14A — August 16 - 29, 2013 — Mid Atlantic Real Estate Journal


M ultifamily F inancing

By Timothy Torres & Ralph Anderson, The Green Group How can an individual better position themselves to obtain financing while saving tax dollars?


btaining financing in the current economy remains a difficult

tax returns often uncovers ag- gressive stances when reporting expenses, but few understand the possible consequences lurking in the near future. People do not enjoy paying income tax, however this short sighted plan leaves many high and dry when they are speaking with lenders. Let’s pose a very basic ex- ample to illustrate how “saving” a dollar today can negatively Ralph Anderson

impact you tomorrow: A tax- payer owns a multi-family unit that provides $45,000 in rental income per year with operat- ing expenses of $20,000. Due to faulty construction the roof needs to be replaced amount- ing to $30,000. What is the taxpayer’s profit or loss? Did you answer a $5,000 loss? If so, the Internal Revenue Service disagree. In this example, the taxpayer should be reporting a profit. In general, major repairs such as a replacement roof are considered capitalized expenses and are not to be expensed entirely in the year the cash

outlay was made, rather, the cost must be depreciated over a time as specified by the IRS. Why would this matter to a lender? The lender will view this rental property as having negative cash flow in year one when it should be reporting positive cash flow. Lenders will simply refuse to lend money to a taxpayer reporting losses, especially when trying to ob- tain financing for multi-unit properties. Using the above example, the taxpayer incor- rectly expensed the cost of the roof entirely in year one. The taxpayer effectively eliminated

the chance of obtaining any financing should they wish to purchase new properties. What steps can you take to- day to save income tax dollars, help maintain your good stand- ing with the IRS, and grow your chances of obtaining new financing? First, always con- sult a tax professional before making any of these decisions. Second, capitalize expenses when necessary. Third, con- duct a cost segregation report. The cost segregation report is designed to recover the cost of capitalized expenses quicker by allocating portions of the expenses to lower useful lives. Simply put, it saves income tax dollars sooner than later. In general, residential and com- mercial properties are depre- ciated using the straight-line method over 27.5 years and 39 years, respectively. However, when these properties are pur- chased the entire cost of the building is usually lumped in the 27.5 or 39 year depreciation method. Here is an example of the power of this report and why it should always be uti- lized: A taxpayer purchases a $450,000 residential property and allocates $412,500 to the 27.5 year pool, and treats the remaining portion of $37,500 as land, which is non depreciable. Currently, the taxpayer will receive a $15,000 depreciation deduction every year for the next 27.5 years. However, after the cost segregation report the taxpayer is informed that of the $450,000 property: $225,000 is 27.5 year property, $200,000 is 15 year property, and $25,000 is land. By utilizing the cost segregation report the taxpayer has correctly shifted $12,500 and $200,000 to a 27.5 and 15 year class. The cost savings have increased from a $15,000 a year deduction to approxi- mately $21,000. In addition to the tax savings the lenders will look favorably on the correct allocations of asset lives. In conclusion, reach out to a professional CPA advisor who specializes in real estate before you contact a bank for financ- ing. It could be the difference between being approved or declined. Timothy Torres is an ac- countant at The Green Group specializing in Real Estate. Ralph Anderson, CPA is a managing partner at The Green Group. n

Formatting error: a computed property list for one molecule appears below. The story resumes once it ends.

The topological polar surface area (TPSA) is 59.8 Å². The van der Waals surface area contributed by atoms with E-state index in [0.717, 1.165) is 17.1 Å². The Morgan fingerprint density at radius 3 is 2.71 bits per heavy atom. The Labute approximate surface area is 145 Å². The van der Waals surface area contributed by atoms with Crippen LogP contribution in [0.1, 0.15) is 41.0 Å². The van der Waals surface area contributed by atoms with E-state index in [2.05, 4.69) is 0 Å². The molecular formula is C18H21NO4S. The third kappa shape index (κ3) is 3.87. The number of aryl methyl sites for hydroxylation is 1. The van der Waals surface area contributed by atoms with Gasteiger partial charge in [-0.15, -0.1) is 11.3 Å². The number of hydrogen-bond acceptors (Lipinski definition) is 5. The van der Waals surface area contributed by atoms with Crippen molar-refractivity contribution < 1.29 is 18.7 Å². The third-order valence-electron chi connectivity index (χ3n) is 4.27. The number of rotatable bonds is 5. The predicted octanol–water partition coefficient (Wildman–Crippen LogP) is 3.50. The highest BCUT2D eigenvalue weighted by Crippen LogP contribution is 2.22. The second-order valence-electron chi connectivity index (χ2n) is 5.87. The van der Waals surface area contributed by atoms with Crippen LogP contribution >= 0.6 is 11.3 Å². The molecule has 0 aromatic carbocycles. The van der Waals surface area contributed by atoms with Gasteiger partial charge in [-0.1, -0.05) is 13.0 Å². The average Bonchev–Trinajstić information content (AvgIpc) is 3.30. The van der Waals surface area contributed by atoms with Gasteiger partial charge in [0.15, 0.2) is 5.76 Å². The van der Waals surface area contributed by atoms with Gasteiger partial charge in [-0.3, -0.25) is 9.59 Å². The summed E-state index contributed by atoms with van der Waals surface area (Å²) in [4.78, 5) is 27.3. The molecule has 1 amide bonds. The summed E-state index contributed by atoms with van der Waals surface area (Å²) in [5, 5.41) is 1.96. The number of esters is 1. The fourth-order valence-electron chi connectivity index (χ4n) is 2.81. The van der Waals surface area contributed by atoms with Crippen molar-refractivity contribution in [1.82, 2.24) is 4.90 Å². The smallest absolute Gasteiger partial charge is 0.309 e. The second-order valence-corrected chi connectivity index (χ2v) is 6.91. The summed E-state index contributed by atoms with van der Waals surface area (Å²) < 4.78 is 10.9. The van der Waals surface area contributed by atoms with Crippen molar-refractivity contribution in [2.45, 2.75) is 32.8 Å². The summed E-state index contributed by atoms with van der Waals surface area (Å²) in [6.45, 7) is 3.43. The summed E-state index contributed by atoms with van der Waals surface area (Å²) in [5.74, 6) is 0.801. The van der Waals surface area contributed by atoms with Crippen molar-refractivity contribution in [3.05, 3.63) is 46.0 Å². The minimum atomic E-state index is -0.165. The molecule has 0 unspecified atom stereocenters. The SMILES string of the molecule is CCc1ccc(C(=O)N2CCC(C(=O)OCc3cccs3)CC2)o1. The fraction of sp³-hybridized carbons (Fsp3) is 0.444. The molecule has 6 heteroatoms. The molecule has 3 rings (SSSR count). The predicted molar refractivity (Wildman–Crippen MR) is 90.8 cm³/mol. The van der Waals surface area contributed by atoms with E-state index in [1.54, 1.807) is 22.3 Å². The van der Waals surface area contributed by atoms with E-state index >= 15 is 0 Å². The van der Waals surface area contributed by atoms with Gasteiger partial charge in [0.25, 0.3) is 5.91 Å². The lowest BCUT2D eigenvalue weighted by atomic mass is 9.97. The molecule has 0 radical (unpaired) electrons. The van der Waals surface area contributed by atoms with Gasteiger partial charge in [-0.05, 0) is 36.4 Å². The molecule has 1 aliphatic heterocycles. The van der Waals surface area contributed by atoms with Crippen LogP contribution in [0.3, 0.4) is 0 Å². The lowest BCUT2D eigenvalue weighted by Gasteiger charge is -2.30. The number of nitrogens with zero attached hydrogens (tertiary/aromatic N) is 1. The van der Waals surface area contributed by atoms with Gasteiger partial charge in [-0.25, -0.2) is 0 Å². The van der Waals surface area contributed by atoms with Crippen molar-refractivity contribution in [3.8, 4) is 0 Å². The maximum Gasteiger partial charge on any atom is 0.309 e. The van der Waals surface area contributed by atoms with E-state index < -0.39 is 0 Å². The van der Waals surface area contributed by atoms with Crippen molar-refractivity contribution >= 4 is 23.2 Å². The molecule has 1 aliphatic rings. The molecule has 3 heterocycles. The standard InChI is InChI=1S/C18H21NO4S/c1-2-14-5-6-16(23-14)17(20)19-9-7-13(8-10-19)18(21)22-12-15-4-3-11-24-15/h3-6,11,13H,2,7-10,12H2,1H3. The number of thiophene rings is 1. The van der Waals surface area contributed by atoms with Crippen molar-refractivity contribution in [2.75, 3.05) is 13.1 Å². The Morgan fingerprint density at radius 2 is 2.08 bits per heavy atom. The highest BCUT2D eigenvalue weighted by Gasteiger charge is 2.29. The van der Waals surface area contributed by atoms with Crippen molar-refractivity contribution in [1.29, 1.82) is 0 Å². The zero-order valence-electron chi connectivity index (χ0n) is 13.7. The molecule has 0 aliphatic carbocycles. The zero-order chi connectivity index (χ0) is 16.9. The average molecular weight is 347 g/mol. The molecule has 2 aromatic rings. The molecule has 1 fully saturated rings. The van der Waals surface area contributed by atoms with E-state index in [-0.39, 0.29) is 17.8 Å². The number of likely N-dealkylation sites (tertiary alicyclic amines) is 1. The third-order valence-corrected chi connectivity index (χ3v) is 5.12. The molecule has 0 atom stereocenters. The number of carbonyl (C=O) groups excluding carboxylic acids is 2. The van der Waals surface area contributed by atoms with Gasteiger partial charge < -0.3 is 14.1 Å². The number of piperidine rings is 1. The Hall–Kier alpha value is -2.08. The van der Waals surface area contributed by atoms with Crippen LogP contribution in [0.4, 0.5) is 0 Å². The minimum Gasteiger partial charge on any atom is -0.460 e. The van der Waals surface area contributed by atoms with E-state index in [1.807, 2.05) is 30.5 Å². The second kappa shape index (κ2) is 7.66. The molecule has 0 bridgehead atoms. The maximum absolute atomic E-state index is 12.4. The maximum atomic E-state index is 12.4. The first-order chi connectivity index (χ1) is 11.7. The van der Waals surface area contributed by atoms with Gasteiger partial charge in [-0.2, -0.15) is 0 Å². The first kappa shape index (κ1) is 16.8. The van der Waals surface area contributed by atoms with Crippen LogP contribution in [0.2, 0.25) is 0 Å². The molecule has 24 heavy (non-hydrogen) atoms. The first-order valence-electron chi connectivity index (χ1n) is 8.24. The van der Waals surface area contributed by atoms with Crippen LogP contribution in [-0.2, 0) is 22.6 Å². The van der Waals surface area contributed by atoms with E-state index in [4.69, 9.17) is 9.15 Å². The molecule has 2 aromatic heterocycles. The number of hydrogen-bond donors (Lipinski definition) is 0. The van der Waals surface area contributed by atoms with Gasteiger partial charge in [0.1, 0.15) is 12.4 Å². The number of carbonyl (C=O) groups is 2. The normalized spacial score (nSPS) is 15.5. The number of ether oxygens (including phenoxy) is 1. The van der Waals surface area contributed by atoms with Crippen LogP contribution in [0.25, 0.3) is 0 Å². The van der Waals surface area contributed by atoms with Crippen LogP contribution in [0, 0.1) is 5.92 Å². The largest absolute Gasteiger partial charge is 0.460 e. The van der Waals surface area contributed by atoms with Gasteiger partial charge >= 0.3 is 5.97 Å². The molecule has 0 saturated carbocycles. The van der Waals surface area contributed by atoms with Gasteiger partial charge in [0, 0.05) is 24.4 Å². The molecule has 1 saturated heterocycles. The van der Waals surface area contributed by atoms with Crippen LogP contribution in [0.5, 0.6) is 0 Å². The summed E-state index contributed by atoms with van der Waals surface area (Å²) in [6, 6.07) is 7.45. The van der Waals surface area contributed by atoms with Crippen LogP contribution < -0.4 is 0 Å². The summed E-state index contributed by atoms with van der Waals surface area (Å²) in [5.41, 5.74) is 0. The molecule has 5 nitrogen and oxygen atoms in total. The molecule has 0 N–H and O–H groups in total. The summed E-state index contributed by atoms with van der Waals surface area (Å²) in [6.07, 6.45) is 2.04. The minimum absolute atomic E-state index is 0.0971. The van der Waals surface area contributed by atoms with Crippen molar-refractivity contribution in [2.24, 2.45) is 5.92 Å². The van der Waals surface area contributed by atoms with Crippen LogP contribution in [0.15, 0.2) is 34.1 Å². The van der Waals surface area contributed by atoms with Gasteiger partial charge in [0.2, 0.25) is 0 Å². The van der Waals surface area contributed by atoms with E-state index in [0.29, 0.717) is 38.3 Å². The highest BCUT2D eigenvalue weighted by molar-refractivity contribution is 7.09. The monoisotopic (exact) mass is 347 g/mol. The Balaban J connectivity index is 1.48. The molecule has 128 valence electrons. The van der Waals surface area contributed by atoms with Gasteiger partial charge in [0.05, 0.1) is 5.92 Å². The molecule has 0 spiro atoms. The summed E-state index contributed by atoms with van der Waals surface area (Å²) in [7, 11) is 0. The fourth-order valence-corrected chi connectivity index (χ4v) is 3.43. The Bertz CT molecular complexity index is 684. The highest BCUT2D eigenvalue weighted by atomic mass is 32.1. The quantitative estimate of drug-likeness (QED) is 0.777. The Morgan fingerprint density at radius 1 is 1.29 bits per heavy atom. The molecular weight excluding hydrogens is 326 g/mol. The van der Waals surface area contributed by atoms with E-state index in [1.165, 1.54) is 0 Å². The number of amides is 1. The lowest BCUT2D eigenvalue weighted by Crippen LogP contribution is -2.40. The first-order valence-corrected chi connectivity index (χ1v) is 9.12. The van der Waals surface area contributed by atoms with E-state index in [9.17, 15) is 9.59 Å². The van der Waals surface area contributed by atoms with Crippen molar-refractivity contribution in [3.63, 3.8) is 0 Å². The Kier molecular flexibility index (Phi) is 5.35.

task, but how can an indi- vidual bet- ter position themselves t o o b t a i n f i n a n c i n g while saving tax dollars? As CPA’s

Timothy Torres

we are often engaged in the loan process after a new cli- ent is denied a loan, instead of consulting with one first. Our initial review of the new client’s

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